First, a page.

Friday, 25 April 2014

Newcomb's Problem

From time to time, I will use this blog to write about problems in philosophy which interest me. I have no particular objective with writings of this nature, except simply to discuss and write about them. Today's topic is Newcomb's Problem, prolonged occupation with which continues to imperil the sanity of many researchers in philosophy and decision science. I first read about it in Robert Nozick's great book Socratic Puzzles.

Here it is: You are told that an entity of incredible intellectual ability (such as God or a space alien) can predict your actions with perfect accuracy. You are also told that you may enter a room in which there are two boxes marked A and B. Box A contains $1,000. The contents of Box B depends on what the intelligent entity predicted. If he predicted that you will take only the contents of Box B, it contains $1,000,000; if he predicted that you will take the contents of both boxes, Box B contains nothing. You go into the room with the boxes. Which box(es) do you open and why?

It is irritating that different solutions seem to have some support in logic. On the one hand, since the entity of vast intellectual prowess does not make any mistakes, one should open Box B only, since it contains more money than does Box A. On the other hand, since the predictions have already been made, one should open both boxes to take all that one can; if there is a million dollars in Box B, one's opening it will not change that fact. As I say, these two arguments both appear to withstand logical scrutiny. This is a problem because two valid analyses of the same problem should not lead to two different answers.

The way I think of this problem (and this is hardly original with me), it needs to be amended slightly so that the prediction is only almost certainly correct. This is because perfect prediction by outsiders and the free will required to make a choice of which box(es) to open are incompatible. Could one intend to open both boxes until the moment one steps into the room? With the intelligent entity's predictive powers, such a change of mind would have been predicted. But if this is true, then the 'choice' of boxes is not really a choice at all, since if all one's future actions can be completely predicted by an outsider, it cannot be that one has free will. This would contradict the premise of the problem that one may choose which box(es) to open.

The premises 'choice' and 'prediction' can logically coexist only if the latter is made imperfect. That is, the intelligent entity must be wrong at least on occasion. If so, a really strong intention to open only Box B, abandoned immediately upon entering the room in favour of opening both boxes, could yield maximal payoff. Still, if the intelligent entity is almost perfect, one should be really wary of abandoning even a very strong intention.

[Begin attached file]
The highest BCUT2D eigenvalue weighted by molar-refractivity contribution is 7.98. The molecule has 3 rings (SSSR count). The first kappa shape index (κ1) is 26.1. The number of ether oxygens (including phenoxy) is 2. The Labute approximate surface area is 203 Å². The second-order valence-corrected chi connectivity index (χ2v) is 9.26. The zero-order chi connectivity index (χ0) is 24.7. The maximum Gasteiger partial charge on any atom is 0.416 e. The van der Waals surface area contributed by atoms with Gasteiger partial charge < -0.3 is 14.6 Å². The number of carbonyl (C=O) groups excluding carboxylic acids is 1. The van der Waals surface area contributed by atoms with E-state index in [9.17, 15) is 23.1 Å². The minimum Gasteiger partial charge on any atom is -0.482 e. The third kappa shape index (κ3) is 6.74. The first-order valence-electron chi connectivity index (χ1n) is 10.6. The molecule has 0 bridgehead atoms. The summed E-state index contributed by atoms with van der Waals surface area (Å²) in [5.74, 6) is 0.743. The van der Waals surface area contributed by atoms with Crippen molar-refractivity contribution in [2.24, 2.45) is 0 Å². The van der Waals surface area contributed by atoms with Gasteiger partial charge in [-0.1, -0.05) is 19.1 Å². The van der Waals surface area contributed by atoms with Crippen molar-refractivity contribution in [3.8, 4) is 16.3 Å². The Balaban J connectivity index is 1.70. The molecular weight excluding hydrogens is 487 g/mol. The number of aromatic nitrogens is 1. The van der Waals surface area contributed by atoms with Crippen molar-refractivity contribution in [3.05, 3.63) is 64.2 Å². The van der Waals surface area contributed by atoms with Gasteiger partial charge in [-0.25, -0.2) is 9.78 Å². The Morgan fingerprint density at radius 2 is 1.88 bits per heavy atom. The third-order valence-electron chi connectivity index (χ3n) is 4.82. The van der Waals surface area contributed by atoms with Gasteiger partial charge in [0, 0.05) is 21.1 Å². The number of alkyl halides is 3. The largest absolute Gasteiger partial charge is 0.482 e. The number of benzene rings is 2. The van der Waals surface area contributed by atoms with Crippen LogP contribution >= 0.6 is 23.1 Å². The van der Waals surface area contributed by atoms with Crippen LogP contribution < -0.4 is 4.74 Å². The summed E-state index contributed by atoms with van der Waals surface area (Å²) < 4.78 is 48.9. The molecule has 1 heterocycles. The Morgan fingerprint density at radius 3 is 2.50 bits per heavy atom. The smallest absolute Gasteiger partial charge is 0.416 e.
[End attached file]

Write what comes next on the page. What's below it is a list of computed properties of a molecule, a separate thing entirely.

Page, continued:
If one thinks one will open only Box B, even while knowing that as one enters the room, whatever it contains is not changed by one's actions, how is it possible to be committed to opening only Box B? One's realization that Box B's contents won't change upon entering the room will have to take the intelligent entity by surprise. But even if one is slow of mind and does not realize that present actions cannot affect the past until one enters the room, this epiphany should have been predicted by an entity as smart as the one of Newcomb's Problem. Or, more precisely, the epiphany, followed by the decision to act upon it, should have been predicted.

It is good to be precise. The intelligent entity could reason that one will realize that the past cannot be affected but force oneself to choose only Box B. Is such a commitment credible? Again, by the 'choice' premise, it is clear that one can choose only Box B. But again, the past is unalterable and, once one has entered the room, opening both boxes will be profitable. Do those claiming they would open only Box B think they can lull the intelligent entity into thinking they won't actually open both boxes? Although maybe they are committed, or maybe they can?

Nozick likens the problem to that of a genetic predisposition to a certain illness. Suppose you may carry a gene that significantly shortens your life. Whether or not you carry it cannot be changed. You find out that a fondness for fishing is associated with fewer cases of people's possessing the unlucky gene. You hate fishing, but take it up anyway due to this statistical fact. This obviously would not be rational, so why should one open only Box B in the analogous case? Perhaps the analogy breaks down if one imagines that in the Gedankenexperiment with the boxes one's thoughts and actions can influence the prediction until one gets to the room, but then does that not make the intelligent entity somewhat poorer a predictor, if he has to update his forecasts?

It is hard to get away from the idea that one should try to commit to opening only Box B. But it is at least equally difficult to get away from the fact that both boxes should be opened. No wonder, then, that everyone fails to crack this nut.

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